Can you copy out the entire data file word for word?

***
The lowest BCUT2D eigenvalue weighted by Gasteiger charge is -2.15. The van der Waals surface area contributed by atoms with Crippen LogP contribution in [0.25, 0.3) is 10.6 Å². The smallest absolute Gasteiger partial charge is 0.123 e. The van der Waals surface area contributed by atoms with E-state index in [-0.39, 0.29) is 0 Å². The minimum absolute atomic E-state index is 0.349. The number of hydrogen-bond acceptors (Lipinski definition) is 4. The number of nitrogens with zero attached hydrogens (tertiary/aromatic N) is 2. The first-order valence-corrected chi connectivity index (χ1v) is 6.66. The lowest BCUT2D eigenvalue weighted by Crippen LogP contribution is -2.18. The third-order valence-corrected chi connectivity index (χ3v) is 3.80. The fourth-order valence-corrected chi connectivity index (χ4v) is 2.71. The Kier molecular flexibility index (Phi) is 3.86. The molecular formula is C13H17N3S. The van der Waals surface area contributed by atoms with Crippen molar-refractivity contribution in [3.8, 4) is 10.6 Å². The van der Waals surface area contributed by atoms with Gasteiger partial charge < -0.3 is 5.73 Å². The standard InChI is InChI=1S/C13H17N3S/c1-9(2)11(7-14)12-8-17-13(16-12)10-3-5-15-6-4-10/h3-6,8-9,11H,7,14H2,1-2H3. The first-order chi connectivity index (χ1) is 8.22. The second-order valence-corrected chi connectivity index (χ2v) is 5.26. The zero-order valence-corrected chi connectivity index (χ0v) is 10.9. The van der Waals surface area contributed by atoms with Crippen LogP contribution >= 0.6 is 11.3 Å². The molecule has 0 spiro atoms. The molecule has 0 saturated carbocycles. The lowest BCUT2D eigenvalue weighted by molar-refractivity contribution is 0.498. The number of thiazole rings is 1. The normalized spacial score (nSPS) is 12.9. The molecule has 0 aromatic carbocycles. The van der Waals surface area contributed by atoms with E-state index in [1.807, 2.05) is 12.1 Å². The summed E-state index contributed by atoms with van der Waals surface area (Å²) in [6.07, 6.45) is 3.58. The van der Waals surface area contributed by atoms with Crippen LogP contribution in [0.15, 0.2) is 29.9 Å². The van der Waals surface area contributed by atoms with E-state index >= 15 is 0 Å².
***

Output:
The lowest BCUT2D eigenvalue weighted by Gasteiger charge is -2.15. The van der Waals surface area contributed by atoms with Crippen LogP contribution in [0.25, 0.3) is 10.6 Å². The smallest absolute Gasteiger partial charge is 0.123 e. The van der Waals surface area contributed by atoms with E-state index in [-0.39, 0.29) is 0 Å². The minimum absolute atomic E-state index is 0.349. The number of hydrogen-bond acceptors (Lipinski definition) is 4. The number of nitrogens with zero attached hydrogens (tertiary/aromatic N) is 2. The first-order valence-corrected chi connectivity index (χ1v) is 6.66. The lowest BCUT2D eigenvalue weighted by Crippen LogP contribution is -2.18. The third-order valence-corrected chi connectivity index (χ3v) is 3.80. The fourth-order valence-corrected chi connectivity index (χ4v) is 2.71. The Kier molecular flexibility index (Phi) is 3.86. The molecular formula is C13H17N3S. The van der Waals surface area contributed by atoms with Crippen molar-refractivity contribution in [3.8, 4) is 10.6 Å². The van der Waals surface area contributed by atoms with Gasteiger partial charge < -0.3 is 5.73 Å². The standard InChI is InChI=1S/C13H17N3S/c1-9(2)11(7-14)12-8-17-13(16-12)10-3-5-15-6-4-10/h3-6,8-9,11H,7,14H2,1-2H3. The first-order chi connectivity index (χ1) is 8.22. The second-order valence-corrected chi connectivity index (χ2v) is 5.26. The zero-order valence-corrected chi connectivity index (χ0v) is 10.9. The van der Waals surface area contributed by atoms with Crippen LogP contribution >= 0.6 is 11.3 Å². The molecule has 0 spiro atoms. The molecule has 0 saturated carbocycles. The lowest BCUT2D eigenvalue weighted by molar-refractivity contribution is 0.498. The number of thiazole rings is 1. The normalized spacial score (nSPS) is 12.9. The molecule has 0 aromatic carbocycles. The van der Waals surface area contributed by atoms with E-state index in [1.807, 2.05) is 12.1 Å². The summed E-state index contributed by atoms with van der Waals surface area (Å²) in [6.07, 6.45) is 3.58. The van der Waals surface area contributed by atoms with Crippen LogP contribution in [0.15, 0.2) is 29.9 Å². The van der Waals surface area contributed by atoms with E-state index >= 15 is 0 Å².